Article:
Anachostic

My tagline, let me show you it.

It Only Took Eight Years

Eight years ago, I got a motorcycle.  I’ve documented my ups and downs with it here and in the last few years, it’s been a sad story of neglect and non-involvement.

My recent attempt to revive my bike ended up being well outside my ability level.  I turned the bike over to my neighbor, who is an experienced mechanic.  He disassembled it and did a thorough cleaning of the carburetor, which worked well until his testing revealed the engine was running too lean and stalling out.  That leanness was caused by a crack in the fuel inlet, which is a non-replaceable part.  So, a replacement carburetor was purchased for about $300. 

That new part made the engine run better, but now the bike would die if you suddenly hit the throttle.  There wasn’t enough gas being delivered to the carb.  This was determined to be the fault of the aftermarket petcock I installed, which had a smaller diameter fuel line than the original.  So, another purchase of an OEM petcock for $60 was done.

A few days ago, my neighbor’s kid rang my doorbell and asked if I was ready to go for a ride.  Across the street my bike was idling next to my neighbors bike.  Great.  I haven’t been riding in years and here I am being put on the spot to test out the repair.

I gear up and we went out for a brief ride together.  I was rusty, but I remembered how everything worked and managed just fine.  I had a motorcycle again.

Last night, to help regain my skills and comfort on the bike, I went out for dinner.  Nothing uneventful happened until I got home.  I pulled into the driveway, shut off the engine, put down the kickstand and climbed off.  Suddenly, what the hell is going on?  The bike is moving?  The bike fell away from me and although I initially tried to hold it, you can’t stop a 500lb weight from falling while you’re standing upright. 

The motorcycle came down on its right side with a crash and a crunch – the first time I’ve ever let the bike fall.  I’ve “laid it down” softly in the grass maybe twice in the first year I owned it, but it’s never had an uncontrolled fall. Until now.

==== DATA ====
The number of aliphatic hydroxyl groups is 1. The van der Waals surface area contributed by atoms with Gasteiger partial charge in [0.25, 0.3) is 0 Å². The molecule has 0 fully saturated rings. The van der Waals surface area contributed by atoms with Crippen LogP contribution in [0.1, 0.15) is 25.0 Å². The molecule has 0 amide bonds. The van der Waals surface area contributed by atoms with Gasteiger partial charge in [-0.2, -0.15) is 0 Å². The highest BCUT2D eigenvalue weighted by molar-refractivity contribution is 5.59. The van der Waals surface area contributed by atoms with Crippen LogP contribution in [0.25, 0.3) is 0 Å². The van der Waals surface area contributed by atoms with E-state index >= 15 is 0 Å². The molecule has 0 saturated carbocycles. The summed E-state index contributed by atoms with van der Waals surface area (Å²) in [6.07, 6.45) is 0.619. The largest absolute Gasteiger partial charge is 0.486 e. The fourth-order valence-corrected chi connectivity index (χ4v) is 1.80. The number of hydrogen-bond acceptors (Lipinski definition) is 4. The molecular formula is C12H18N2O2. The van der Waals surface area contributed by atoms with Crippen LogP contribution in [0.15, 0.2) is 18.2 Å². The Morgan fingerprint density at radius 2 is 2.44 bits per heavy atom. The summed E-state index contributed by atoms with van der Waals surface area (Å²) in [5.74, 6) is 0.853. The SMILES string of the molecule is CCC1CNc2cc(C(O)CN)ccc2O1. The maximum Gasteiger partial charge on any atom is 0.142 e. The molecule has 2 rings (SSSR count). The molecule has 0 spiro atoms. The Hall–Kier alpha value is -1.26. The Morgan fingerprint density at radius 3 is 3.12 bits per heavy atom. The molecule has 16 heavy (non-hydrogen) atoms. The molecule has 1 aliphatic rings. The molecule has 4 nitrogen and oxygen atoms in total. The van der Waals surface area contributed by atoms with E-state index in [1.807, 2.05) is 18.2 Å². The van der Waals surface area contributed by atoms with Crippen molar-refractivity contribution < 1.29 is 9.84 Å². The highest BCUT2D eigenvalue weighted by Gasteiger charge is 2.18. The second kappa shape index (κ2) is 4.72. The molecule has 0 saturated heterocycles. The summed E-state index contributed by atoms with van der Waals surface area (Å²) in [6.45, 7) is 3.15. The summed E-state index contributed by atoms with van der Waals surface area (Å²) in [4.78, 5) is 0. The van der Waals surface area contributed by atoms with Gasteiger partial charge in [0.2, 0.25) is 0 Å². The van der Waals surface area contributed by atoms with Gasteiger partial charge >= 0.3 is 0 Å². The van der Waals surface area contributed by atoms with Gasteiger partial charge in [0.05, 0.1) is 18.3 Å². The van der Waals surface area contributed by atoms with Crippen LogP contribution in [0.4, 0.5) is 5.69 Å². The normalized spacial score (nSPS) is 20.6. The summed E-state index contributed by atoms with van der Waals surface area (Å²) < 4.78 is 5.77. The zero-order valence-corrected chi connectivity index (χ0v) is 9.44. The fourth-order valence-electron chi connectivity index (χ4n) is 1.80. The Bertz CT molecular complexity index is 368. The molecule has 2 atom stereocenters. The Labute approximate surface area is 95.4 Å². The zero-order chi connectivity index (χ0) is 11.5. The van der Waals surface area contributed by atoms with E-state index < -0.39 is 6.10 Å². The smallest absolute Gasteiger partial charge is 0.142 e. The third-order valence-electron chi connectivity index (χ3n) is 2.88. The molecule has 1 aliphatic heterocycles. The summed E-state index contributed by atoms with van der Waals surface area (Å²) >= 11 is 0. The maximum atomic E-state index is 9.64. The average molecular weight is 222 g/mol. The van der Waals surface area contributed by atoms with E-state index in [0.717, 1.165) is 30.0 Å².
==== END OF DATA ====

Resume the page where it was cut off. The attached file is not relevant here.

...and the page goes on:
My driveway is sloped (maybe designed that way for runoff, maybe it’s just settling) and I have always been a little weirded out that the bike sat near upright when it was on its kickstand.  This time I guess it was just a tiny bit over center.  I made the decision then that I would start parking the other direction so the bike would lean with the slope of the driveway, although at a more severe angle.

New resolutions aside, I had to get the bike back up and see what the damage was.  My first evaluation was that the mirror broke off and the taillight was crushed.  I used the standard technique for raising a dropped bike, the one that you may have been taught but never have to use, like changing a car tire.  I put my back to the bike, got a firm grip on the handlebar and wheel well then walked it back upright.

Additional inspection showed that the damage was limited to the two things I had first noticed.  No paint damage, no significant chrome damage, no dents.  Considering how violently it came down, I am amazed at the limit of the damage.

To avoid any opportunity to dwell on the incident, I purchased replacement parts right away.  I decided to replace the mirrors completely even though only one mirror mount was snapped off.  It’s something I’d been kicking around for a while since they were gathering some slight surface rust.  Hopefully, I can get back on the road within a week.

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